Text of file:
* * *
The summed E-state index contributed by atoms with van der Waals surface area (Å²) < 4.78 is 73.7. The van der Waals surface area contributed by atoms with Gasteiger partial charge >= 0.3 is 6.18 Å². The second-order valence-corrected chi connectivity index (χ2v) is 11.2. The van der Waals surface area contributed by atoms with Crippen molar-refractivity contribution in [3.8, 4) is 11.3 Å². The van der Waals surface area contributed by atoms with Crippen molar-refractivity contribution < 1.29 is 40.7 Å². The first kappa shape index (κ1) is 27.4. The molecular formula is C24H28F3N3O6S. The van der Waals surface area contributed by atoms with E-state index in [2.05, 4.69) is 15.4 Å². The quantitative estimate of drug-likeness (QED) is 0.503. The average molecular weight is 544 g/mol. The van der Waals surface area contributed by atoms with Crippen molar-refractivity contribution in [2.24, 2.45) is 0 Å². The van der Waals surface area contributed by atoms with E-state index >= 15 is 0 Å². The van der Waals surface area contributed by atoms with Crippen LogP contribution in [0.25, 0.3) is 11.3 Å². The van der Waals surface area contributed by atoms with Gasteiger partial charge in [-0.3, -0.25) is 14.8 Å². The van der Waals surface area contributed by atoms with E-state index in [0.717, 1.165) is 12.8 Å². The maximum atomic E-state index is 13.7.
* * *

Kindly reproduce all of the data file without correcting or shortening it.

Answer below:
The summed E-state index contributed by atoms with van der Waals surface area (Å²) < 4.78 is 73.7. The van der Waals surface area contributed by atoms with Gasteiger partial charge >= 0.3 is 6.18 Å². The second-order valence-corrected chi connectivity index (χ2v) is 11.2. The van der Waals surface area contributed by atoms with Crippen molar-refractivity contribution in [3.8, 4) is 11.3 Å². The van der Waals surface area contributed by atoms with Crippen molar-refractivity contribution < 1.29 is 40.7 Å². The first kappa shape index (κ1) is 27.4. The molecular formula is C24H28F3N3O6S. The van der Waals surface area contributed by atoms with E-state index in [2.05, 4.69) is 15.4 Å². The quantitative estimate of drug-likeness (QED) is 0.503. The average molecular weight is 544 g/mol. The van der Waals surface area contributed by atoms with Crippen molar-refractivity contribution in [2.24, 2.45) is 0 Å². The van der Waals surface area contributed by atoms with E-state index >= 15 is 0 Å². The van der Waals surface area contributed by atoms with Crippen LogP contribution in [0.25, 0.3) is 11.3 Å². The van der Waals surface area contributed by atoms with Gasteiger partial charge in [-0.3, -0.25) is 14.8 Å². The van der Waals surface area contributed by atoms with E-state index in [0.717, 1.165) is 12.8 Å². The maximum atomic E-state index is 13.7.